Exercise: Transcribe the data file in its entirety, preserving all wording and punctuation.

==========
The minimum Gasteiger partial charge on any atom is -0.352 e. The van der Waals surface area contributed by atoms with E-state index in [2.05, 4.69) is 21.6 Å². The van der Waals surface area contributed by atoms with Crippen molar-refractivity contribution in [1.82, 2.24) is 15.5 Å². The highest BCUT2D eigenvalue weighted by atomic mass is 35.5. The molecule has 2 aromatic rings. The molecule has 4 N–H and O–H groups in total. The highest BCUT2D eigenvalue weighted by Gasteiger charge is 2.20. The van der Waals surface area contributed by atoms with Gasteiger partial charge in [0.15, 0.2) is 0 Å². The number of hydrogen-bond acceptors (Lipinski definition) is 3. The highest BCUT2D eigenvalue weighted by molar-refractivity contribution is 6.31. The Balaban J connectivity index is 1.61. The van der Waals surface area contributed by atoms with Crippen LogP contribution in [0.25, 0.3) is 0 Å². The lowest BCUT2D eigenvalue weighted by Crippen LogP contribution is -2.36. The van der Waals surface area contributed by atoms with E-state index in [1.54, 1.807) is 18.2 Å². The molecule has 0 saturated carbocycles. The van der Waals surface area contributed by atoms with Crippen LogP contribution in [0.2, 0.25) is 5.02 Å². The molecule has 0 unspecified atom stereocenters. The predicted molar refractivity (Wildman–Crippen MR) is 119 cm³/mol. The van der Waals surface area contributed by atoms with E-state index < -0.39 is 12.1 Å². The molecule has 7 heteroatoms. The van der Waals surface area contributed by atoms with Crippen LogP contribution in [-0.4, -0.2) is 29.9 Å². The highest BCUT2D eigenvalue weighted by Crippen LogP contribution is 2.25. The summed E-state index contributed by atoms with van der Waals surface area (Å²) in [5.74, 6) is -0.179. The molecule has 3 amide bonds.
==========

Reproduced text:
The minimum Gasteiger partial charge on any atom is -0.352 e. The van der Waals surface area contributed by atoms with E-state index in [2.05, 4.69) is 21.6 Å². The van der Waals surface area contributed by atoms with Crippen molar-refractivity contribution in [1.82, 2.24) is 15.5 Å². The highest BCUT2D eigenvalue weighted by atomic mass is 35.5. The molecule has 2 aromatic rings. The molecule has 4 N–H and O–H groups in total. The highest BCUT2D eigenvalue weighted by Gasteiger charge is 2.20. The van der Waals surface area contributed by atoms with Gasteiger partial charge in [0.15, 0.2) is 0 Å². The number of hydrogen-bond acceptors (Lipinski definition) is 3. The highest BCUT2D eigenvalue weighted by molar-refractivity contribution is 6.31. The Balaban J connectivity index is 1.61. The van der Waals surface area contributed by atoms with Crippen LogP contribution in [0.25, 0.3) is 0 Å². The lowest BCUT2D eigenvalue weighted by Crippen LogP contribution is -2.36. The van der Waals surface area contributed by atoms with E-state index in [1.54, 1.807) is 18.2 Å². The molecule has 0 saturated carbocycles. The van der Waals surface area contributed by atoms with Crippen LogP contribution in [0.2, 0.25) is 5.02 Å². The molecule has 0 unspecified atom stereocenters. The predicted molar refractivity (Wildman–Crippen MR) is 119 cm³/mol. The van der Waals surface area contributed by atoms with E-state index < -0.39 is 12.1 Å². The molecule has 7 heteroatoms. The van der Waals surface area contributed by atoms with Crippen LogP contribution in [-0.4, -0.2) is 29.9 Å². The highest BCUT2D eigenvalue weighted by Crippen LogP contribution is 2.25. The summed E-state index contributed by atoms with van der Waals surface area (Å²) in [5.74, 6) is -0.179. The molecule has 3 amide bonds.